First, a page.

The Sequoia Platinum is not expected to incur any repair costs until the third year it is on the road. The NADA expects an average bill of $409 during the third year of operation, and repair bills averaging $682 for the fourth and fifth years of operation.

This SUV’s five-year repair bill should total $1,774. Estimated repair bills for the Toyota Sequoia Limited and SR5 trims are expected to be identical to that for the Platinum Sequoia.

Toyota Sequoia Fuel Economy

Fuel economy is definitely a weak point for the Toyota Sequoia. If you opt for a 2-wheel drive model with the smaller 4.6 liter engine, you’ll get 14 city mpg and 20 highway mpg. If you pair the 4.6 liter V8 with 4-wheel drive, highway fuel economy drops to 19 mpg.

With the 5.7 liter engine that comes standard on the Limited and Platinum trims, you get just 14 mpg in the city and 18 mpg on the highway if you select 2-wheel drive. Pairing 4-wheel drive with this engine further reduces the Sequoia’s city fuel economy to 13 mpg.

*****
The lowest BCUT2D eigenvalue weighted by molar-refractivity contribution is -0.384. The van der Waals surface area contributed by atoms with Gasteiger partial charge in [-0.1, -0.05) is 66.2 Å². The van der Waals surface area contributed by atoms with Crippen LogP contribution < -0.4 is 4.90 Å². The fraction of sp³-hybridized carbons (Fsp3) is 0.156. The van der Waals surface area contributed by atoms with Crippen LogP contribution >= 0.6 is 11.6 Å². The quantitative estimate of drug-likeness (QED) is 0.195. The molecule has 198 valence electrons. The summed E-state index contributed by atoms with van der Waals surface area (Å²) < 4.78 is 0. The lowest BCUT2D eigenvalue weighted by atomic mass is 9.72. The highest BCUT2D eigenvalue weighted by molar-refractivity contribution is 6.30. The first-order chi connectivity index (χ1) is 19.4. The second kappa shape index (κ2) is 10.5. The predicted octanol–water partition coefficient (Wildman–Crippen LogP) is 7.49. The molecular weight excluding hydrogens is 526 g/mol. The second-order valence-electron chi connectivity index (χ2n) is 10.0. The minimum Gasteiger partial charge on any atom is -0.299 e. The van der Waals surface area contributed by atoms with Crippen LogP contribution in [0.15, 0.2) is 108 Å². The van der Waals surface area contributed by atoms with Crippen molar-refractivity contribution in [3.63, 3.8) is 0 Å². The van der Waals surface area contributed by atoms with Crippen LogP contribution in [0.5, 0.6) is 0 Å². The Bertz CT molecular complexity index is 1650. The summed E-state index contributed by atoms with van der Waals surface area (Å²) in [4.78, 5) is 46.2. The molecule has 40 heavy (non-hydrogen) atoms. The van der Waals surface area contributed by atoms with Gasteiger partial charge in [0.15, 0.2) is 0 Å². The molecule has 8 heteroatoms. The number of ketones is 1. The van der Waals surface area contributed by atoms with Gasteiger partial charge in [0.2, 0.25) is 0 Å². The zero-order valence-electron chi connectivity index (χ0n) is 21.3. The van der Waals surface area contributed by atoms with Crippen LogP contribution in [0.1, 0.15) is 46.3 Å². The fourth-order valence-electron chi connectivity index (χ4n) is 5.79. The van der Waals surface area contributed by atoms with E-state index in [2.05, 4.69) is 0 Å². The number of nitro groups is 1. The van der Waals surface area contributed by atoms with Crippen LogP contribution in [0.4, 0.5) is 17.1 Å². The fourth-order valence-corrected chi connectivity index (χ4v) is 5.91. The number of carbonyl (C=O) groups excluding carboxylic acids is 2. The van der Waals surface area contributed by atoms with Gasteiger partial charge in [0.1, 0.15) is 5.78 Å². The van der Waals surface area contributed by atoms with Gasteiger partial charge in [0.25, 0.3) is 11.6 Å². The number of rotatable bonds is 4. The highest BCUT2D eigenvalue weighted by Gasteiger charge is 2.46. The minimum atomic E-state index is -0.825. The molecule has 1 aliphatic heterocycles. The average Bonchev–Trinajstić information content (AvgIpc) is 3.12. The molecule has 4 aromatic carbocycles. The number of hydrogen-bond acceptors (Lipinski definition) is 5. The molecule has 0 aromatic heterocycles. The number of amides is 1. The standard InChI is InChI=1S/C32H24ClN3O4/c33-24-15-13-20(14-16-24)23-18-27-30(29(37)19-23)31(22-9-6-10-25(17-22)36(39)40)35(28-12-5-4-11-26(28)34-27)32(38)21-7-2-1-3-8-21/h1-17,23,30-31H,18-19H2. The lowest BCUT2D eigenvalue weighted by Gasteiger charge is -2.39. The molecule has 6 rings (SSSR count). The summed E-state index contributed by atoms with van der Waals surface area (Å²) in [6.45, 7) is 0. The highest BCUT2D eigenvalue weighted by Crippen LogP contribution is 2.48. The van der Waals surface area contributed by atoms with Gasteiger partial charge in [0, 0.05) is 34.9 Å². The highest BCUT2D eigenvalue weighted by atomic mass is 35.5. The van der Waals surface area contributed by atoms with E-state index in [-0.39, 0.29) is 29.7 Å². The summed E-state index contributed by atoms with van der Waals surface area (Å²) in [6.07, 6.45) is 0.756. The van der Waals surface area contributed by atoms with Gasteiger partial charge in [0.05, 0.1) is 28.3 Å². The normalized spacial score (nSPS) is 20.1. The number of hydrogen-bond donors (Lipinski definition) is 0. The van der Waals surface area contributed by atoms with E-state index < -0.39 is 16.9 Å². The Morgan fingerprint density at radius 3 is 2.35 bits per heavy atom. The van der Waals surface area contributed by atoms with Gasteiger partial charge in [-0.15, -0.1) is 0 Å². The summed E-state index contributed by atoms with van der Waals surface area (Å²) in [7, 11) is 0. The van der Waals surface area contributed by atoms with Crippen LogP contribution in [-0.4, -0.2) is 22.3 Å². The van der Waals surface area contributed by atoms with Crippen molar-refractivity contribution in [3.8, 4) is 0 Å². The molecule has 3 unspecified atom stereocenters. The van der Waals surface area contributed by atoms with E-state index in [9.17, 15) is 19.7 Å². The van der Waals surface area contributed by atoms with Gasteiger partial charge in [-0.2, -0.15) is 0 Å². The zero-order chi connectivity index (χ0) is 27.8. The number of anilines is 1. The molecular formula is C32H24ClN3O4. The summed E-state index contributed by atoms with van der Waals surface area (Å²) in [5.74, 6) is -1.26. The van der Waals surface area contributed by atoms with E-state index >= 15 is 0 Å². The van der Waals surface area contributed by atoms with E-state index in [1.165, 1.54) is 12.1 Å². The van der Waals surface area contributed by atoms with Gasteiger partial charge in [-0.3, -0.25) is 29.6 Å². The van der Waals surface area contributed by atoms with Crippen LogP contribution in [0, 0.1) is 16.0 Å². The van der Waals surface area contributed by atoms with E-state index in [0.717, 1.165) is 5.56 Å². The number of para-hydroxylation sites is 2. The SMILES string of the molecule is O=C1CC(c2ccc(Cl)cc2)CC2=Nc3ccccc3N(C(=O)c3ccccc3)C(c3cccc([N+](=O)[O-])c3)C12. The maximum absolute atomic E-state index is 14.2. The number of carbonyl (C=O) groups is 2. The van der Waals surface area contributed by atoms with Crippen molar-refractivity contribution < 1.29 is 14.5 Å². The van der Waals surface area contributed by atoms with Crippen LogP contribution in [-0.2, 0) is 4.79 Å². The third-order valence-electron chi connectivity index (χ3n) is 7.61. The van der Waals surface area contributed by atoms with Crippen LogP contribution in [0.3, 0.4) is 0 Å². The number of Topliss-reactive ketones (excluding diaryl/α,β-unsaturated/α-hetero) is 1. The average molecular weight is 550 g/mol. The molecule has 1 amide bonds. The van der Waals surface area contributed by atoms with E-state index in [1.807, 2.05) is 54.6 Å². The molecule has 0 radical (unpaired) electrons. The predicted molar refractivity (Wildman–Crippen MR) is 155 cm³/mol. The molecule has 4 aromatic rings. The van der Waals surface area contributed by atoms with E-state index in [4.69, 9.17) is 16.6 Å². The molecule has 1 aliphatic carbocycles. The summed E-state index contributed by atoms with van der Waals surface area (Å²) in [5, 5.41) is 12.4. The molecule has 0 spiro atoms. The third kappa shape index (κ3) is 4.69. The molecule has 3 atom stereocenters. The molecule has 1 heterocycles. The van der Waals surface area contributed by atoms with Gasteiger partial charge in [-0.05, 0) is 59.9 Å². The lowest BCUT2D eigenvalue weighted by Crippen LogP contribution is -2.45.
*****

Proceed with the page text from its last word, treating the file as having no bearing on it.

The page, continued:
What are the best selling SUV’s in America?

If fuel efficiency is a concern for you, but you need a large, capable SUV, the Yukon, Suburban, and Tahoe all offer better gas mileage than the Sequoia, at 15 city mpg/20 highway mpg. Their highway gas mileage is the same as the 2-wheel drive Sequoia SR5’s, but they get an additional mile per gallon in city driving.

The Tahoe and Yukon both offer hybrid options that get 23 mpg on the highway and 20 mpg in the city.

Safety Ratings for the Sequoia SUV

Neither the federal government nor the insurance industry has tested the 2011 Toyota Sequoia yet. Very few tests have been conducted on the 2010 Sequoia, either.

The National Highway Traffic Safety Administration (NHTSA) did administer a rollover test, and the 2010 Sequoia earned four of five possible stars in this evaluation. This is an impressive result, considering that most other large affordable SUVs only earned three stars in rollover testing.

The NHTSA has also evaluated the 2009 Sequoia’s performance in front-end collisions. It awarded the Sequoia five stars for protecting the driver, and four for protecting the front passenger.